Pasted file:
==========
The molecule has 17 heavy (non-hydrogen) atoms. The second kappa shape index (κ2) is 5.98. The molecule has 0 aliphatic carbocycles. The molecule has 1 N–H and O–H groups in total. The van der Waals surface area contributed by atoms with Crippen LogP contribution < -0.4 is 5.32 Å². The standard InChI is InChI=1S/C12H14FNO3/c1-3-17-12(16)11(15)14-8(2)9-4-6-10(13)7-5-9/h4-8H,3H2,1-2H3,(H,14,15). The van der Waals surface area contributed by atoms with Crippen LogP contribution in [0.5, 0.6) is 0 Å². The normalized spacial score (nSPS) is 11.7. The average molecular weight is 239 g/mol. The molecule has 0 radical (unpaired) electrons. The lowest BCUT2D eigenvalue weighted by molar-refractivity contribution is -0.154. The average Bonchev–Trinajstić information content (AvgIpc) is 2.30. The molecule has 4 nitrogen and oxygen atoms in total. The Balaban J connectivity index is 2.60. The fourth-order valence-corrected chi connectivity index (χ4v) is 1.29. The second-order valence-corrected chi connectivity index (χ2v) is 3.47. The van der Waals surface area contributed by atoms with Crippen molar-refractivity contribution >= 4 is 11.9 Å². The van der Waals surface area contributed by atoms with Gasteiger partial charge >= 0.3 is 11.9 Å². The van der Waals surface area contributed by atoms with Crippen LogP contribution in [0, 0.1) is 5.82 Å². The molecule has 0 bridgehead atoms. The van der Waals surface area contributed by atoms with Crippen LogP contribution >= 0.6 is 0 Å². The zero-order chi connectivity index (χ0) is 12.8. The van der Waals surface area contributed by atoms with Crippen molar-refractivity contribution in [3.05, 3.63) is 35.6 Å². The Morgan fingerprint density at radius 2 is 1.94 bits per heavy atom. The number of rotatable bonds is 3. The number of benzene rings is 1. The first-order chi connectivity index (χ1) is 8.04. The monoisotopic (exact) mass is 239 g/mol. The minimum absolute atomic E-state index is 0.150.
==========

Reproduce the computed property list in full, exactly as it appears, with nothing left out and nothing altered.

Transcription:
The molecule has 17 heavy (non-hydrogen) atoms. The second kappa shape index (κ2) is 5.98. The molecule has 0 aliphatic carbocycles. The molecule has 1 N–H and O–H groups in total. The van der Waals surface area contributed by atoms with Crippen LogP contribution < -0.4 is 5.32 Å². The standard InChI is InChI=1S/C12H14FNO3/c1-3-17-12(16)11(15)14-8(2)9-4-6-10(13)7-5-9/h4-8H,3H2,1-2H3,(H,14,15). The van der Waals surface area contributed by atoms with Crippen LogP contribution in [0.5, 0.6) is 0 Å². The normalized spacial score (nSPS) is 11.7. The average molecular weight is 239 g/mol. The molecule has 0 radical (unpaired) electrons. The lowest BCUT2D eigenvalue weighted by molar-refractivity contribution is -0.154. The average Bonchev–Trinajstić information content (AvgIpc) is 2.30. The molecule has 4 nitrogen and oxygen atoms in total. The Balaban J connectivity index is 2.60. The fourth-order valence-corrected chi connectivity index (χ4v) is 1.29. The second-order valence-corrected chi connectivity index (χ2v) is 3.47. The van der Waals surface area contributed by atoms with Crippen molar-refractivity contribution >= 4 is 11.9 Å². The van der Waals surface area contributed by atoms with Gasteiger partial charge >= 0.3 is 11.9 Å². The van der Waals surface area contributed by atoms with Crippen LogP contribution in [0, 0.1) is 5.82 Å². The molecule has 0 bridgehead atoms. The van der Waals surface area contributed by atoms with Crippen LogP contribution >= 0.6 is 0 Å². The zero-order chi connectivity index (χ0) is 12.8. The van der Waals surface area contributed by atoms with Crippen molar-refractivity contribution in [3.05, 3.63) is 35.6 Å². The Morgan fingerprint density at radius 2 is 1.94 bits per heavy atom. The number of rotatable bonds is 3. The number of benzene rings is 1. The first-order chi connectivity index (χ1) is 8.04. The monoisotopic (exact) mass is 239 g/mol. The minimum absolute atomic E-state index is 0.150.